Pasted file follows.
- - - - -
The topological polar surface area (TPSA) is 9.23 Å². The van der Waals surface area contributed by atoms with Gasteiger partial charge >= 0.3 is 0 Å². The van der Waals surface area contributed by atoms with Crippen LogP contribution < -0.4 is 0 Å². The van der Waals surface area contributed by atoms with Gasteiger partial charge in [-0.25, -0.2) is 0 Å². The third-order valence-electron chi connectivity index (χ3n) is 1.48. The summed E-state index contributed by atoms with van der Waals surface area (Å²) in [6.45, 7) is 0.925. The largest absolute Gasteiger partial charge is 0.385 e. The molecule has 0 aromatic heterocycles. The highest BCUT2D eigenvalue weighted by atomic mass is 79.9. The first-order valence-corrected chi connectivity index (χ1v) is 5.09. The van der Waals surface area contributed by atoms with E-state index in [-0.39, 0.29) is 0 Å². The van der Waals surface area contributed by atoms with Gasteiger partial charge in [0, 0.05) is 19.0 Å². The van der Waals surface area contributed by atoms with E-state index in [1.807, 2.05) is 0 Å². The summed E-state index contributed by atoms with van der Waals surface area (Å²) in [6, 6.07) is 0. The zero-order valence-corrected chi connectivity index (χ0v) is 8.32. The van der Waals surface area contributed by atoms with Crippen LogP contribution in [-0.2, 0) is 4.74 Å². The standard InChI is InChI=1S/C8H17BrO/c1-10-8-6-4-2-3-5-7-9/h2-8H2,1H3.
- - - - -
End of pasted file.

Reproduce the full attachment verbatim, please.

The topological polar surface area (TPSA) is 9.23 Å². The van der Waals surface area contributed by atoms with Gasteiger partial charge >= 0.3 is 0 Å². The van der Waals surface area contributed by atoms with Crippen LogP contribution < -0.4 is 0 Å². The van der Waals surface area contributed by atoms with Gasteiger partial charge in [-0.25, -0.2) is 0 Å². The third-order valence-electron chi connectivity index (χ3n) is 1.48. The summed E-state index contributed by atoms with van der Waals surface area (Å²) in [6.45, 7) is 0.925. The largest absolute Gasteiger partial charge is 0.385 e. The molecule has 0 aromatic heterocycles. The highest BCUT2D eigenvalue weighted by atomic mass is 79.9. The first-order valence-corrected chi connectivity index (χ1v) is 5.09. The van der Waals surface area contributed by atoms with E-state index in [-0.39, 0.29) is 0 Å². The van der Waals surface area contributed by atoms with Gasteiger partial charge in [0, 0.05) is 19.0 Å². The van der Waals surface area contributed by atoms with E-state index in [1.807, 2.05) is 0 Å². The summed E-state index contributed by atoms with van der Waals surface area (Å²) in [6, 6.07) is 0. The zero-order valence-corrected chi connectivity index (χ0v) is 8.32. The van der Waals surface area contributed by atoms with Crippen LogP contribution in [-0.2, 0) is 4.74 Å². The standard InChI is InChI=1S/C8H17BrO/c1-10-8-6-4-2-3-5-7-9/h2-8H2,1H3.